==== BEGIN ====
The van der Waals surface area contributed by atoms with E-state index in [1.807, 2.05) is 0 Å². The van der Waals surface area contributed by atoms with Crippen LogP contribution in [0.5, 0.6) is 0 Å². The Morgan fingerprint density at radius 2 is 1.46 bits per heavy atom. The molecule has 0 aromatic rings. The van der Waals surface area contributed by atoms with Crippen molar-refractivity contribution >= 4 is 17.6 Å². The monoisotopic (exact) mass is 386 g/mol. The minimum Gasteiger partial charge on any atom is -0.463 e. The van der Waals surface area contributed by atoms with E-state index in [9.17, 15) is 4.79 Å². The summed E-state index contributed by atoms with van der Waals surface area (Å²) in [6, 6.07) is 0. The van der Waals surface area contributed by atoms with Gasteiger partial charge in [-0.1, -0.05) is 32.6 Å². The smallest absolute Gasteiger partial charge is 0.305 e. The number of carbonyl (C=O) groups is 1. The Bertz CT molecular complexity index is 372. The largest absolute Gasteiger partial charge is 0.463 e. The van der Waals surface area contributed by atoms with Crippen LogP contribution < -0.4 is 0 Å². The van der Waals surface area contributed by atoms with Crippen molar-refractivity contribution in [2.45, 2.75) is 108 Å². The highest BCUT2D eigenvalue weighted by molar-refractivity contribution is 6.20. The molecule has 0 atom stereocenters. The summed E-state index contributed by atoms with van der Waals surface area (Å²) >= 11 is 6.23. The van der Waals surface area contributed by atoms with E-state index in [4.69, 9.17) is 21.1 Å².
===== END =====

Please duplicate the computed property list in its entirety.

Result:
The van der Waals surface area contributed by atoms with E-state index in [1.807, 2.05) is 0 Å². The van der Waals surface area contributed by atoms with Crippen LogP contribution in [0.5, 0.6) is 0 Å². The Morgan fingerprint density at radius 2 is 1.46 bits per heavy atom. The molecule has 0 aromatic rings. The van der Waals surface area contributed by atoms with Crippen molar-refractivity contribution >= 4 is 17.6 Å². The monoisotopic (exact) mass is 386 g/mol. The minimum Gasteiger partial charge on any atom is -0.463 e. The van der Waals surface area contributed by atoms with E-state index in [9.17, 15) is 4.79 Å². The summed E-state index contributed by atoms with van der Waals surface area (Å²) in [6, 6.07) is 0. The van der Waals surface area contributed by atoms with Gasteiger partial charge in [-0.1, -0.05) is 32.6 Å². The smallest absolute Gasteiger partial charge is 0.305 e. The number of carbonyl (C=O) groups is 1. The Bertz CT molecular complexity index is 372. The largest absolute Gasteiger partial charge is 0.463 e. The van der Waals surface area contributed by atoms with Crippen LogP contribution < -0.4 is 0 Å². The van der Waals surface area contributed by atoms with Crippen molar-refractivity contribution in [2.45, 2.75) is 108 Å². The highest BCUT2D eigenvalue weighted by molar-refractivity contribution is 6.20. The molecule has 0 atom stereocenters. The summed E-state index contributed by atoms with van der Waals surface area (Å²) >= 11 is 6.23. The van der Waals surface area contributed by atoms with E-state index in [4.69, 9.17) is 21.1 Å².